To wile away those long football-less days in between the back-end of last season and the start of this – occasionally interrupted by an interesting-looking World Cup match on TV – I decided I needed another hobby to help me through the ‘Cold Turkey’. And it was on a visit to Chesterfield heading for a beer festival in mid-May that I decided what that hobby would be – I’d dig out my old Punk/New Wave singles and, through the modern-day miracle of the internet, attempt to complete my collection.
Because when I was a weekend punk in 1977 I went out a bought every record I could find that fitted under that heading. For many years I thought I’d got virtually the lot, including a very rare (as in nearly a thousand quid’s worth of) Blackmail sleeve for the Strangler’s ‘Peaches’ single, and an original Buzzcocks Spiral Scratch. But on my trip to Chesterfield I spotted a Sham 69 sleeve I didn’t own, and since then I’ve rarely left ebay alone. In the process I have discovered the art of winning an online auction, and have considerably enhanced my collection, alas to the detriment of my wallet. All I need to do now is buy myself a record player!
I had the privilege of meeting The Buzzcocks once, at a gig in Nottingham when I was producing a ‘fanzine’, the trigger word that got me and my photographer pal Nick – yes, the same Nick that occasionally accompanies me on my footballing travels – through the dressing room door. As such, I have a mighty fine group picture to prove it. When I finally got to visit the centre of their home city for the first time – Old Trafford being as close as I’d previously ventured – it was five years later and I was kind of roadie-ing for a New Romantic band from Leicester who were gigging at Pips, the well-known music club. On the night, I left the romantics and the liggers to it and headed off down the road – Manchester Real Ale guide in hand – until I encountered the Hare & Hounds pub.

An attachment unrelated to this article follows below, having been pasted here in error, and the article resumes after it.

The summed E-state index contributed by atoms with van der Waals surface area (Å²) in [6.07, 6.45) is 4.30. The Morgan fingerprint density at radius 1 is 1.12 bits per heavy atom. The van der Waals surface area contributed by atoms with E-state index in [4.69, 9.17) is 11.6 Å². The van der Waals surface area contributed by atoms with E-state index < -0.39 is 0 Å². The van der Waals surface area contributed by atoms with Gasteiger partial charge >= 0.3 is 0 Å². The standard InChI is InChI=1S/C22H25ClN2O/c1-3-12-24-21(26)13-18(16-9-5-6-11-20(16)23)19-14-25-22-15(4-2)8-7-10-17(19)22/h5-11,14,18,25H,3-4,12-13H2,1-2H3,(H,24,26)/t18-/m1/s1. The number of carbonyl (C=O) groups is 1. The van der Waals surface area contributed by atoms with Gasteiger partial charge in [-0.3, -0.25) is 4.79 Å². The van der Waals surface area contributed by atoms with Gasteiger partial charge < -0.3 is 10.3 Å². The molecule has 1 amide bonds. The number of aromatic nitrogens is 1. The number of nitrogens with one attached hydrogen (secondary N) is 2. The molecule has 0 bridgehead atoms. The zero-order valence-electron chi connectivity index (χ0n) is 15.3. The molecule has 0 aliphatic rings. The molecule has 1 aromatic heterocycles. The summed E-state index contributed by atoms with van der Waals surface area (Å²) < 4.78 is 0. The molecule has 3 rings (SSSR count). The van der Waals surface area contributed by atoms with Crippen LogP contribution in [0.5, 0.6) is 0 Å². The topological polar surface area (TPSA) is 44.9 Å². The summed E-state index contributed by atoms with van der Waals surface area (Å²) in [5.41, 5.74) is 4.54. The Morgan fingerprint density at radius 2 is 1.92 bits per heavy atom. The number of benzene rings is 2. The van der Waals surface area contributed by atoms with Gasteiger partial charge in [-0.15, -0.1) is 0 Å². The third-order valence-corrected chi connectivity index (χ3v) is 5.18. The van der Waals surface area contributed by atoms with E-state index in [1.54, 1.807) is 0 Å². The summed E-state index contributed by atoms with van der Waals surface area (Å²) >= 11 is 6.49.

I remember all of this as I sit in the same Hare & Hounds today supping a pint of Holts Bitter – the best ‘brown’ beer in the north of England – in one of Manchester’s classic city centre ‘locals’. True, there are lots of great pubs and bars in this city, but I wouldn’t miss having a pint in the H&H for any of them. Having made my pilgrimage once again, I buy my Metrolink travel card (£5) and clamber aboard at Shudehill (across the road) on the East Didsbury (purple) line before alighting at Chorlton.
I’m heading for the Brookburn Road ground of the snappily-titled West Didsbury & Chorlton AFC, plying their trade in the North West Counties Premier. But between Chorlton Metrolink station and the ground, about a mile away, there is a vibrant community of pubs and style bars, most of which are well up on the Locale cask and craft beer scene. The only disappointment to a traditionalist like me is that many of these venues stock up heavily on ‘yellow’ beers to the detriment of ‘brown’ and ‘black’ – surely a national scandal!